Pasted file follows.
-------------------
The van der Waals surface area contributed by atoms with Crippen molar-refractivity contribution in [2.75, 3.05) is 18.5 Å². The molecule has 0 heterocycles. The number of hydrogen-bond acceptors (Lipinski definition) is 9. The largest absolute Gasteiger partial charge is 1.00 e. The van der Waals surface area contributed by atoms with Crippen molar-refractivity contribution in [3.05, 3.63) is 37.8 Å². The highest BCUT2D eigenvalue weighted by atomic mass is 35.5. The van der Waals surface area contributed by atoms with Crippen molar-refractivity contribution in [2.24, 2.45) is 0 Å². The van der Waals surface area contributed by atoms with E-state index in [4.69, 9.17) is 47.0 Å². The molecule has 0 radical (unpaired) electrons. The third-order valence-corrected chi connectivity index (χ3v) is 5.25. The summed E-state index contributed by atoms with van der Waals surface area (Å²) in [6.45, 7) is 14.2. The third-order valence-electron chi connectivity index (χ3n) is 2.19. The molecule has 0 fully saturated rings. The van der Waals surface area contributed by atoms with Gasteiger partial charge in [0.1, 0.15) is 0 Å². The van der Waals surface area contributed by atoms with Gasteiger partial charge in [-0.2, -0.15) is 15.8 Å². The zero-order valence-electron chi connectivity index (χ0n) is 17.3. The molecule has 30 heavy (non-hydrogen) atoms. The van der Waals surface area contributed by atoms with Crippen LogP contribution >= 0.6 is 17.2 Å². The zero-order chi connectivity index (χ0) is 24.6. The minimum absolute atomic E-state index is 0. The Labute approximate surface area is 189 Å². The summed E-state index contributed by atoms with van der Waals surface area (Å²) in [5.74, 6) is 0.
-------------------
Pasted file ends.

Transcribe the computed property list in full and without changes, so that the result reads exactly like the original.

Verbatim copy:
The van der Waals surface area contributed by atoms with Crippen molar-refractivity contribution in [2.75, 3.05) is 18.5 Å². The molecule has 0 heterocycles. The number of hydrogen-bond acceptors (Lipinski definition) is 9. The largest absolute Gasteiger partial charge is 1.00 e. The van der Waals surface area contributed by atoms with Crippen molar-refractivity contribution in [3.05, 3.63) is 37.8 Å². The highest BCUT2D eigenvalue weighted by atomic mass is 35.5. The van der Waals surface area contributed by atoms with Crippen molar-refractivity contribution in [2.24, 2.45) is 0 Å². The van der Waals surface area contributed by atoms with E-state index in [4.69, 9.17) is 47.0 Å². The molecule has 0 radical (unpaired) electrons. The third-order valence-corrected chi connectivity index (χ3v) is 5.25. The summed E-state index contributed by atoms with van der Waals surface area (Å²) in [6.45, 7) is 14.2. The third-order valence-electron chi connectivity index (χ3n) is 2.19. The molecule has 0 fully saturated rings. The van der Waals surface area contributed by atoms with Gasteiger partial charge in [0.1, 0.15) is 0 Å². The van der Waals surface area contributed by atoms with Gasteiger partial charge in [-0.2, -0.15) is 15.8 Å². The zero-order valence-electron chi connectivity index (χ0n) is 17.3. The molecule has 30 heavy (non-hydrogen) atoms. The van der Waals surface area contributed by atoms with Crippen LogP contribution >= 0.6 is 17.2 Å². The zero-order chi connectivity index (χ0) is 24.6. The minimum absolute atomic E-state index is 0. The Labute approximate surface area is 189 Å². The summed E-state index contributed by atoms with van der Waals surface area (Å²) in [5.74, 6) is 0.